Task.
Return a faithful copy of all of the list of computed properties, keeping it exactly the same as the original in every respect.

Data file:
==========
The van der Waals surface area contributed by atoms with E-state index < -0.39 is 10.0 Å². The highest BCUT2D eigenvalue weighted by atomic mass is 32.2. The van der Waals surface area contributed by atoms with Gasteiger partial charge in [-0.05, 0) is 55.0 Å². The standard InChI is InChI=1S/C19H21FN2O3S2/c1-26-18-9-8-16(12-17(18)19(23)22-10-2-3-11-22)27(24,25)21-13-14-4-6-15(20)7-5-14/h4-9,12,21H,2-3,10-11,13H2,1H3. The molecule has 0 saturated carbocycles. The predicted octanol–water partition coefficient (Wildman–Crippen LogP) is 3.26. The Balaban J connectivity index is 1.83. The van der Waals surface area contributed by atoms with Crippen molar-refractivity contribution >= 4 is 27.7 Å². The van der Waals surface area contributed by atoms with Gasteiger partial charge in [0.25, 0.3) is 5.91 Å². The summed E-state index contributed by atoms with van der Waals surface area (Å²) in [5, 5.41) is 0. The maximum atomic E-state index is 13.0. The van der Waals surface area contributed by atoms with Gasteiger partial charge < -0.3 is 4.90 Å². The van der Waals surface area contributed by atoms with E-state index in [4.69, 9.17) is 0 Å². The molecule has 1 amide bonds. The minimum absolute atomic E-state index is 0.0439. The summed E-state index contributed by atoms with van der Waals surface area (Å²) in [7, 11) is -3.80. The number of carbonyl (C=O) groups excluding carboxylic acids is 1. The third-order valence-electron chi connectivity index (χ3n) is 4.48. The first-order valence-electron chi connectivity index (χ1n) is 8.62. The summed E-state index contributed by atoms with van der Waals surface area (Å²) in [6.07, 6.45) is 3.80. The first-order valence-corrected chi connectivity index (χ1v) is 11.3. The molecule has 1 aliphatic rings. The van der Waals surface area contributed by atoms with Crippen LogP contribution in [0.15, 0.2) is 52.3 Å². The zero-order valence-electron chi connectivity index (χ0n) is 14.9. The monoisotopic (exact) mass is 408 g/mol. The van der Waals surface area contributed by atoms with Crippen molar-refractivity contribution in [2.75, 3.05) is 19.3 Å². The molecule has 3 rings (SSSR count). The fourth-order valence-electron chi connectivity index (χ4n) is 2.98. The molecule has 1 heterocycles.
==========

The van der Waals surface area contributed by atoms with E-state index < -0.39 is 10.0 Å². The highest BCUT2D eigenvalue weighted by atomic mass is 32.2. The van der Waals surface area contributed by atoms with Gasteiger partial charge in [-0.05, 0) is 55.0 Å². The standard InChI is InChI=1S/C19H21FN2O3S2/c1-26-18-9-8-16(12-17(18)19(23)22-10-2-3-11-22)27(24,25)21-13-14-4-6-15(20)7-5-14/h4-9,12,21H,2-3,10-11,13H2,1H3. The molecule has 0 saturated carbocycles. The predicted octanol–water partition coefficient (Wildman–Crippen LogP) is 3.26. The Balaban J connectivity index is 1.83. The van der Waals surface area contributed by atoms with Crippen molar-refractivity contribution >= 4 is 27.7 Å². The van der Waals surface area contributed by atoms with Gasteiger partial charge in [0.25, 0.3) is 5.91 Å². The summed E-state index contributed by atoms with van der Waals surface area (Å²) in [5, 5.41) is 0. The maximum atomic E-state index is 13.0. The van der Waals surface area contributed by atoms with Gasteiger partial charge < -0.3 is 4.90 Å². The van der Waals surface area contributed by atoms with E-state index in [4.69, 9.17) is 0 Å². The molecule has 1 amide bonds. The minimum absolute atomic E-state index is 0.0439. The summed E-state index contributed by atoms with van der Waals surface area (Å²) in [7, 11) is -3.80. The number of carbonyl (C=O) groups excluding carboxylic acids is 1. The third-order valence-electron chi connectivity index (χ3n) is 4.48. The first-order valence-electron chi connectivity index (χ1n) is 8.62. The summed E-state index contributed by atoms with van der Waals surface area (Å²) in [6.07, 6.45) is 3.80. The first-order valence-corrected chi connectivity index (χ1v) is 11.3. The molecule has 1 aliphatic rings. The van der Waals surface area contributed by atoms with Crippen LogP contribution in [0.15, 0.2) is 52.3 Å². The zero-order valence-electron chi connectivity index (χ0n) is 14.9. The monoisotopic (exact) mass is 408 g/mol. The van der Waals surface area contributed by atoms with Crippen molar-refractivity contribution in [2.75, 3.05) is 19.3 Å². The molecule has 3 rings (SSSR count). The fourth-order valence-electron chi connectivity index (χ4n) is 2.98. The molecule has 1 heterocycles.